A Mexican leader's ideal for his own people.
Jose Vasconcelos and Manuel Gamio : Aspects o f Mexican Civilization.
University of Chicago. 1926 Discusses international relations and attempts
to refute Mexican racial inferiority.
Joaquin Isquierdo y Croselles: Geografia de Mexico. Granada: Edition
Urania. Undated, probably 1929
Natural resources and other data for the country as a whole and state
by state. Photographs, occasional good stories, and most original typography.
Anita Brenner : Idols behind Altars. New York : Payson and Clarke. 1929
Dramatic evidence of pagan practices, excellent summary of the art
renaissance stimulated by the revolution, and considerable scattered
material on history, sociology, colonial art, and personalities.
Susan Smith: Made in Mexico. New York: Knopf. 1930 An excellent book for
children about Mexican handicrafts and popular arts.
Ruben M. Campos : El Folklore Literario de Mexico. Mexico: Secretariat
of Education. 1929
Collection of legends, stories, songs, extending from 1525 to 1925.
Charles Macomb Flandrau: Viva Mexico! New York: Appleton. 1908
A book by the literary brother of a coffee hacendado, which, slight and
impressionistic as it is, has become a classic for the humour and truth
of its picture. Inimitable description of the bourgeois Mexican.
Madame Calderon de la Barca: Life in Mexico. New York: E. P. Dutton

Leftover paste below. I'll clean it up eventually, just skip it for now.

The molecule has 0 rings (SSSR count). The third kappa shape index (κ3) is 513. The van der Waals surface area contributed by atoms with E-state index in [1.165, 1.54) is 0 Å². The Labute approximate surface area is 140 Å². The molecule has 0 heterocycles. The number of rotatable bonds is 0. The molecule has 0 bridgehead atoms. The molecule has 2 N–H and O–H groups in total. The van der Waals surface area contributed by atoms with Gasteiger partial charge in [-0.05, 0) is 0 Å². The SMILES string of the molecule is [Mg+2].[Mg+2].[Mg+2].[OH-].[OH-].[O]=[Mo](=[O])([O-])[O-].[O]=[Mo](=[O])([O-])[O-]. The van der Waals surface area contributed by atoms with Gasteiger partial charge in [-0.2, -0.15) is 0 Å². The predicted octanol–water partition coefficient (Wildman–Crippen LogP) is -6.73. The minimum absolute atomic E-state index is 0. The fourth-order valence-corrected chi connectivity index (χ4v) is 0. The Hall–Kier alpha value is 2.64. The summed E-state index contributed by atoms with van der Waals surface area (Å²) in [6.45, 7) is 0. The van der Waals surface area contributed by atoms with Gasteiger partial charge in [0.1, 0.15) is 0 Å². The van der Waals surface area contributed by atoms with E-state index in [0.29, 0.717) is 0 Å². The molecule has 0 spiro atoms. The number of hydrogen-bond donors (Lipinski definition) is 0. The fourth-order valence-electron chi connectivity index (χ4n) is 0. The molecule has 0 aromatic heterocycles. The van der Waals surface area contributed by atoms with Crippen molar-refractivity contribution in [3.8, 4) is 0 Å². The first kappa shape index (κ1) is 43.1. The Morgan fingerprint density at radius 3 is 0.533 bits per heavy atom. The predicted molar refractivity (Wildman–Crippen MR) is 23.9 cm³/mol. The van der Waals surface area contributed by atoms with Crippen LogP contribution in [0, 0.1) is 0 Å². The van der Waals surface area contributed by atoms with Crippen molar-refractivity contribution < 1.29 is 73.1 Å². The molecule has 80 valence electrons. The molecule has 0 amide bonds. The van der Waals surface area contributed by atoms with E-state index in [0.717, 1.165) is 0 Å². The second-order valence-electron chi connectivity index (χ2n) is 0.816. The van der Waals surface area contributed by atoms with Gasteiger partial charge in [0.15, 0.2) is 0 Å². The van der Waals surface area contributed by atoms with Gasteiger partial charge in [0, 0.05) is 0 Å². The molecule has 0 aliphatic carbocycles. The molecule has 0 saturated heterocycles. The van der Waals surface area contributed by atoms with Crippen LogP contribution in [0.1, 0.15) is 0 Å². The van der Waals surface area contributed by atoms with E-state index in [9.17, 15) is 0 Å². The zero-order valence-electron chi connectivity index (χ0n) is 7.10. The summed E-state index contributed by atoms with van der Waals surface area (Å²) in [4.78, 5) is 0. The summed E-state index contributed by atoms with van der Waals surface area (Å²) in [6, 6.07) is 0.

(Everyman's Library). Out of
Letters from the Scotch-American wife of the first Spanish ambassador
to the republic of Mexico, from 1839 to 1842, full of humour, indiscretion,
and acute observation. Many items of the description are still valid,
and the rest are history.
Hubert Howe Bancroft: History of Mexico. New York: The Bancroft Company.
A revision and condensation of his history published in 1888. See also
volumes 9 through 14 of his complete works. The revision exhibits a strong
Alexander von Humboldt: Political Essay on the Kingdom of New Spain.
New York: John Black. 1811.
Humboldt's observations on the geology, flora and fauna, natural resources
of Mexico remain at many points unsuperseded. Competent scientists ought
to check and amplify his work.
W. H. Prescott: The Conquest of Mexico. New York: E. P. Dutton (Everyman's
Library). 2 volumes
Remains the best critical and comparative history of the conquest, although
it was completed in 1843, by a
historian who had never visited Mexico and was hampered in his documentary
studies by failing eyesight.
Bernal Diaz del Castillo : The Discovery and Conquest of Mexico, translated
by A. P. Maudslay. New
York: Harper. 1928
The best eye-witness's account of the conquest, in a new translation from
the original manuscript. The account in its censored form was heavily
used by Prescott.
Bernardino de Sahagun: Historia General de las Cosas de Nueva Espana.
Mexico: A. Valdes. 1829.
By one of the early missionaries, who wrote it in Aztec, transliterated
into Roman characters, giving invaluable material about life and customs
before the conquest.
A. Hyatt Verrill: Old Civilizations in the New World. Indianapolis: Bobbs